French killer Bertrand Cantat's controversial comeback
- 19 November 2013
- From the section Europe
The man hailed as the Jim Morrison of French rock returns to the music scene this week with his first record release since murdering his girlfriend in 2003.
But the long-awaited comeback of Noir Desir frontman Bertrand Cantat, 49, has been overshadowed by fresh allegations over the suicide of another woman in his life.
Kristina Rady, a respected Hungarian arts director and Cantat's wife, hanged herself in 2010 - two-and-a-half years after the singer's release from jail for killing the actress Marie Trintignant in Lithuania.
In a telephone message to her parents left six months earlier, Rady spoke of the psychological and physical violence to which she said Cantat was subjecting her.
She said that "a series of events worse than those of 2003" was taking place; that on several occasions she had narrowly "escaped the very worst"; and that "if anything happened... there would be witnesses to testify".
The couple married in 1997 and had two children. But they separated in 2002 after Cantat started his affair with Marie Trintignant.
After Cantat beat the actress to death in a Vilnius hotel room, Rady stuck by him and gave evidence in court on his behalf. When he was granted conditional release in 2007, they tried to resume their relationship.
But in January 2010, Rady told her parents that she was suffering mental and physical abuse, and feared for her life.
"Everyone thinks he's an icon, and everyone wants the best for him, but then he comes home and does these terrible things to me in front of the family," she said.
Revelations about the telephone recording have led magistrates in Bordeaux to re-open the investigation into Rady's suicide.
Campaigners on behalf of victims of marital violence say there is a clear legal case to answer, and that a prosecution could be brought against Cantat for indirectly causing Rady's suicide.
Further questions over Cantat's return to the spotlight have been raised as a result of a sympathetic interview in Les Inrockuptibles magazine - the first time the singer has spoken in public since the murder.
In the interview Cantat complains of how the "media circus" twisted the events of Vilnius; how "my own story was stolen from me"; and how "my view of events, my testimony was given no space".
"My remorse, my suffering, my sensitivity - it didn't count for anything in the story. I became a caricature. The fact that I love Marie so much - it was wiped. All they wanted was what was sordid. What was beautiful was hidden," he said.
Asked about the Rady suicide, he said: "My God, it's the same soap opera... the assumptions and the delusional accusations concerning me are unacceptable. It's appalling, disgraceful to have become the symbol of violence against women."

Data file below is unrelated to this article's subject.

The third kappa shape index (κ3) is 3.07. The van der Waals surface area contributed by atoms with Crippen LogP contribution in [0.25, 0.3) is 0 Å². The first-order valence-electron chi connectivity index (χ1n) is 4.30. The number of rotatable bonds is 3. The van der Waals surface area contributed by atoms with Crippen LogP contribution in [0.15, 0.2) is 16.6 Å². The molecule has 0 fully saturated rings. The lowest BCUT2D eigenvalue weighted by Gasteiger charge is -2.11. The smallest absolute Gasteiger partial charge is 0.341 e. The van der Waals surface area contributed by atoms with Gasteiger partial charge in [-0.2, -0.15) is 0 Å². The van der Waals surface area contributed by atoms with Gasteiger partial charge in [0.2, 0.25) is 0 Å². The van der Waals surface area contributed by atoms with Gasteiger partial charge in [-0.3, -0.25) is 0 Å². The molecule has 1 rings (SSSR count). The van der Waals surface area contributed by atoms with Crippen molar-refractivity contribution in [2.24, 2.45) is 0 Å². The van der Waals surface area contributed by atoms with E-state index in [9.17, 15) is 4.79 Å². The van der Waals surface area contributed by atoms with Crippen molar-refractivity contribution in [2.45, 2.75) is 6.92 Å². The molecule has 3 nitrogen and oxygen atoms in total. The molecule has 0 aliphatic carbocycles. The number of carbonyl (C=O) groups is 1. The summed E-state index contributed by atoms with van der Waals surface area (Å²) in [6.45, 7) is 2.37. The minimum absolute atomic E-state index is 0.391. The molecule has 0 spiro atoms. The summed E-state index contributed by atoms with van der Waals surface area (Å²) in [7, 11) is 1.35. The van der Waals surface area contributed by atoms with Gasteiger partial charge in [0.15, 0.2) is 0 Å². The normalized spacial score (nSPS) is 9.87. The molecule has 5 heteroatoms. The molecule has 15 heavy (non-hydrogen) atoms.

He said he was in touch with Rady's parents, who "recently spent a week with us. It was very warm... People tried to tell them I was a murderer, but they came to see they'd been manipulated."
Yael Mellul, a feminist lawyer who is pushing to have Cantat questioned about Rady's death, said the interview was "unspeakably indecent".
"This is a man who beat a women to death with his bare hands. But in the interview he dares to talk of his love for Marie. He says it's terrible to have been turned into the symbol of violence against women.
"He positions himself as the victim - so it's our fault that his life is so painful. It's a moral inversion that is classic for this kind of perverted personality," she said.
In Le Point news magazine, editor-in-chief Franz-Olivier Giesbert was equally scathing.
"This is not a tale of forgiveness and redemption. It's the story of a narcissistic killer, a master of self-pity.
"Most murderers, after they're released, just want to be forgotten. Not Bertrand Cantat. He needs to show his wounds to the people. He's made a career of it," he wrote.
And Giesbert went further - accusing the "alternative left" establishment of being "incredibly indulgent" towards the singer.
"It's normal. He's a card-carrying member of the politically correct," he said.
Noir Desir was the most influential French band of the late 1980s and 1990s, combining high-pace rock with a strong anti-capitalist message.
"The 1992 album Tostaky was a landmark album in French music. They were the only French group remotely able to capture the energy of bands like Nirvana," said Olivier Nuc, music critic of Le Figaro.
"Cantat was incredibly good-looking. Every girl at university was in love with him. And now he has this terrible image with women. It's the opposite of what he represented before.
"But you can see from the interview that in some ways he still does not understand why people are offended by what he did. Clearly his is a highly narcissistic personality."
The new album - called Horizons - is, according to Nuc, a difficult and painful listen.
"Personally I have no problem with his making music. That's his job. The problem is all the promotion that goes with it. He should have released the record and shut up.
"But on its own terms the record is a success. It's dark, harrowing and depressing. Quite clearly it is translating his feelings into music - which after all is the job of art."